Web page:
Each pair of pants is treated with a durable water-repellant. This makes them water resistant but not waterproof. Walking through wet vegetation for about 10 minutes will completely soak out the pants. Of course, this was to be expected.

The pants performed up to my expectations. Durability (discussed below) is what will really be the difference between these products.

Water beading on First Lite pants
Water beading on Sitka pants



I expect both tops to last for multiple hunting seasons. However, neither shirt was as durable as I had hoped. Merino wool is inherently not the most durable material which gave First Lite a disadvantage out of the gate. It snagged relatively easily on brush, thorns, velcro, and anything pointy.

To be honest, I was expecting more durability out of the Sitka top than I observed. The Core Lightweight hoody is made of polyester, which is usually a very durable material. However, this polyester snagged easily on brush and velcro. Additionally, I don’t really understand why there are so many seams on the sleeves of this shirt (maybe to provide a slimmer, more natural fit?). The stitching on the extra seams appears to introduce unnecessary failure (potential) points and I found the stitching to be less durable than the shirt material. I didn’t have any seams come undone, but the stitching does seem to fray quite easily.

The shirts made it through my hunting season without any failures, and expect they’ll make it through a couple more, but I would have liked to see more durability from each. I don’t think there’s a clear winner in this category.


The First Lite and Sitka pants are both very durable. In my full review of the Corrugate Guide pant I described snagging on the pant legs. This is not something I’m concerned about because I’ve used these pants during two hunting seasons and they’re still in great shape, but it shows a small lack of durability. There are also quite a few stains on the First Lite pants (not that it matters for hunting clothing).

I had no issues at all with the Sitka Mountain pant. After multiple days of use, crossing barbed wire fences, walking through mud, and sitting in pine sap the pants basically look new. There is no snagging or pilling on the pants. The only hole is from catching the pants on a piece of barbed wire and dragging the attached post for a couple of feet. There aren’t any noticeable stains on the Mountain pants (it is harder to see stains on camo patterns).

It’s clear to me that the Sitka Mountain Pant is more durable than the First Lite Corrugate Guide Pant. I do expect both pants to last several more seasons.



I covered the performance of the shirts pretty well when discussing their performance because comfort is a large part of performance in a shirt. Each of these shirts shines a little more in different circumstances. For hot dry hunts, I’d definitely want the Sitka shirt. It dries faster and is much cooler. On cooler days the merino wool of the First Lite shirts offers warmth even when wet.

Both shirts fit well. I’m 6 feet tall, weigh 190 (depending on the season), and large fits me very well in both brands. The extra features of the Sitka shirt give it a slight edge. The zipper helps the hood fit tighter and the built-in neck gaiter provides sun protection. Everything on the Sitka shirt fits and functions so well.

Edge to Sitka in this category.


The fit of each pant was what I look for in outdoor pants. Not too tight and not too loose. The pants fit true to size for me. I wear size 34 for most brands of jeans and slacks. Sitka fit perfectly in size 34 and the First Lite pants fit great in size Medium.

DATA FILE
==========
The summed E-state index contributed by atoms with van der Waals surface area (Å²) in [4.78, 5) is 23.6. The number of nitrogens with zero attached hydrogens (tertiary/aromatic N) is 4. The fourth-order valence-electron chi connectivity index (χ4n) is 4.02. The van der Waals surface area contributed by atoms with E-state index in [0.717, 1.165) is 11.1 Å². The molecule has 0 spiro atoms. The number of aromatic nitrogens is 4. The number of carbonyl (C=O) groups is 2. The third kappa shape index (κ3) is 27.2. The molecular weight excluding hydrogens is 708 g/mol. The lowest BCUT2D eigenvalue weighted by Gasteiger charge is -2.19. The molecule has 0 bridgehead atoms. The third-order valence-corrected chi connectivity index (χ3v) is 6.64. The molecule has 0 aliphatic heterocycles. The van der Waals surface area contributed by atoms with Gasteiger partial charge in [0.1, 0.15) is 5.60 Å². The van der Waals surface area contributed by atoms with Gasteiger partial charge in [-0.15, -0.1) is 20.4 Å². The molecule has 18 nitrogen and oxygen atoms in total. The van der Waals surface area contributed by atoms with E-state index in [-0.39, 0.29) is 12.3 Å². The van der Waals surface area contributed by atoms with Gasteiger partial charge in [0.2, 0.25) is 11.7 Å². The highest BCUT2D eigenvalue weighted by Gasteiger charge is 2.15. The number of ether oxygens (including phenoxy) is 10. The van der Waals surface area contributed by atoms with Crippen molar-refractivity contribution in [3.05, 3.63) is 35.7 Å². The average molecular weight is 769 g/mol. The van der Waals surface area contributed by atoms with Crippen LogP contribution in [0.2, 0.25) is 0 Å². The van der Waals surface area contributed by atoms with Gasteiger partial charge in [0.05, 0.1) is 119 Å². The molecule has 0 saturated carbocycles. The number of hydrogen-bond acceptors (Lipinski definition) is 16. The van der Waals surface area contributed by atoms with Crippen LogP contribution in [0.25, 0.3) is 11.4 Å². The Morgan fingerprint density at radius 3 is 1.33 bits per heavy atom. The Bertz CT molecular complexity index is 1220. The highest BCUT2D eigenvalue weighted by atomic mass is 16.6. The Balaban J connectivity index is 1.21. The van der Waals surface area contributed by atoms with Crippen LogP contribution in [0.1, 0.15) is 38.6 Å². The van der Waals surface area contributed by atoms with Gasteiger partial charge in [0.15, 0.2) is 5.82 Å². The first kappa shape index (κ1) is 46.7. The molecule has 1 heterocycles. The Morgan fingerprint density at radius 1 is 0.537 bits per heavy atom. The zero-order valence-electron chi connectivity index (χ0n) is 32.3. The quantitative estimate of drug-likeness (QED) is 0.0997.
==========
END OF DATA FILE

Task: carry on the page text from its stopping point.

The First Lite pants have a nice waistband with elastic built in that makes them fit nicely even without a belt. The Sitka pants have a rubberized section that goes all the way around the inside of the waistband and helps the pant stay in position, even when your pack tries to pull it down.

Overall, the First Lite pants have a little more stretch than Sitka. But both pants are designed and cut well. They don’t ride up. When I wear either pair of pants I never see my socks.

Both pants performed very well, and both are very comfortable. They’re probably the two most comfortable pairs of pants I own. The only reason I don’t wear them around is so that I don’t wear them out for hunting!

If I have to make a choice, I’d give the comfort edge to First Lite.

Which is better: First Lite or Sitka?

Both companies make excellent hunting clothing and I don’t think you can go wrong with either one. If there’s one you prefer, or you’re attached to one company for a specific reason, there’s no need to change your mind. However, after testing these clothing lines for the last season and looking at the other offerings each brand has I definitely prefer Sitka over First Lite.

I prefer Sitka over First Lite for three reasons.

  • Quality materials: Sitka is a Gore brand and Gore-tex waterproofing and INFINIUM Windstopper are game-changers.
  • More clothing options: Sitka has a piece of clothing for every situation, they just have more to choose from than First Lite.
  • Durability: Sitka clothing is heavily tested and meant to last. I have confidence that the pieces of Sitka clothing I own will last for many years.

Because of First Lite’s business model (direct-to-consumer sales with limited retail locations), you can often find it at cheaper prices than Sitka. The downside to that is there aren’t any locations where you can try on the clothing to find out what will work best for you. If money is an object you’re well served to buy the First Lite. I’ll probably end up buying their products again in the future. But when money is not an object, chances are I’ll buy Sitka.

Konrad Hafen

Konrad is a natural resource scientist who spends much of his free time hunting, fishing, hiking and backpacking on America's public lands.